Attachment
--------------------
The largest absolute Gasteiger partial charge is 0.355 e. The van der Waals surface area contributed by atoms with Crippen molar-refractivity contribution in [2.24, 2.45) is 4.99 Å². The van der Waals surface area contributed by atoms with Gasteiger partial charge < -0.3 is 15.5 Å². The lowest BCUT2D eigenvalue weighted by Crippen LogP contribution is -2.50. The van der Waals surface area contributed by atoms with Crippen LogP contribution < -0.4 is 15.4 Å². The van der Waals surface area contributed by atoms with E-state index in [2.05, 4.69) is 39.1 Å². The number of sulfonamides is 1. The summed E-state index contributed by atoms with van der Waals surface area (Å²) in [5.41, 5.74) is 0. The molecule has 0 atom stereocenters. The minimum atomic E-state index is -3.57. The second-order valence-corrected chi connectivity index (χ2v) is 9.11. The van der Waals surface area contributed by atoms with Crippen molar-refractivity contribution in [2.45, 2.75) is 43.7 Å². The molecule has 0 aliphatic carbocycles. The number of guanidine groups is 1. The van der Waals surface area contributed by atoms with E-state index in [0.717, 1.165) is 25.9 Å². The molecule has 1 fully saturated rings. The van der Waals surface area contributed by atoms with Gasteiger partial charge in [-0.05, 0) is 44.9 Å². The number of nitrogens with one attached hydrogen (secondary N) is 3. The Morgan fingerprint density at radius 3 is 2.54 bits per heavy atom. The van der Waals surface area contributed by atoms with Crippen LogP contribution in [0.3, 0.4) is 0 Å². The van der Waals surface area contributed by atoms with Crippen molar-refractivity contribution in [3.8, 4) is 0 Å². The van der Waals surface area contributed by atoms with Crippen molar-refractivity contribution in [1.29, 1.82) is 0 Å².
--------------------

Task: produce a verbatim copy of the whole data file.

The largest absolute Gasteiger partial charge is 0.355 e. The van der Waals surface area contributed by atoms with Crippen molar-refractivity contribution in [2.24, 2.45) is 4.99 Å². The van der Waals surface area contributed by atoms with Gasteiger partial charge < -0.3 is 15.5 Å². The lowest BCUT2D eigenvalue weighted by Crippen LogP contribution is -2.50. The van der Waals surface area contributed by atoms with Crippen LogP contribution < -0.4 is 15.4 Å². The van der Waals surface area contributed by atoms with E-state index in [2.05, 4.69) is 39.1 Å². The number of sulfonamides is 1. The summed E-state index contributed by atoms with van der Waals surface area (Å²) in [5.41, 5.74) is 0. The molecule has 0 atom stereocenters. The minimum atomic E-state index is -3.57. The second-order valence-corrected chi connectivity index (χ2v) is 9.11. The van der Waals surface area contributed by atoms with Crippen molar-refractivity contribution in [2.45, 2.75) is 43.7 Å². The molecule has 0 aliphatic carbocycles. The number of guanidine groups is 1. The van der Waals surface area contributed by atoms with E-state index in [0.717, 1.165) is 25.9 Å². The molecule has 1 fully saturated rings. The van der Waals surface area contributed by atoms with Gasteiger partial charge in [-0.05, 0) is 44.9 Å². The number of nitrogens with one attached hydrogen (secondary N) is 3. The Morgan fingerprint density at radius 3 is 2.54 bits per heavy atom. The van der Waals surface area contributed by atoms with Crippen LogP contribution in [0.3, 0.4) is 0 Å². The van der Waals surface area contributed by atoms with Crippen molar-refractivity contribution in [3.8, 4) is 0 Å². The van der Waals surface area contributed by atoms with Crippen molar-refractivity contribution in [1.29, 1.82) is 0 Å².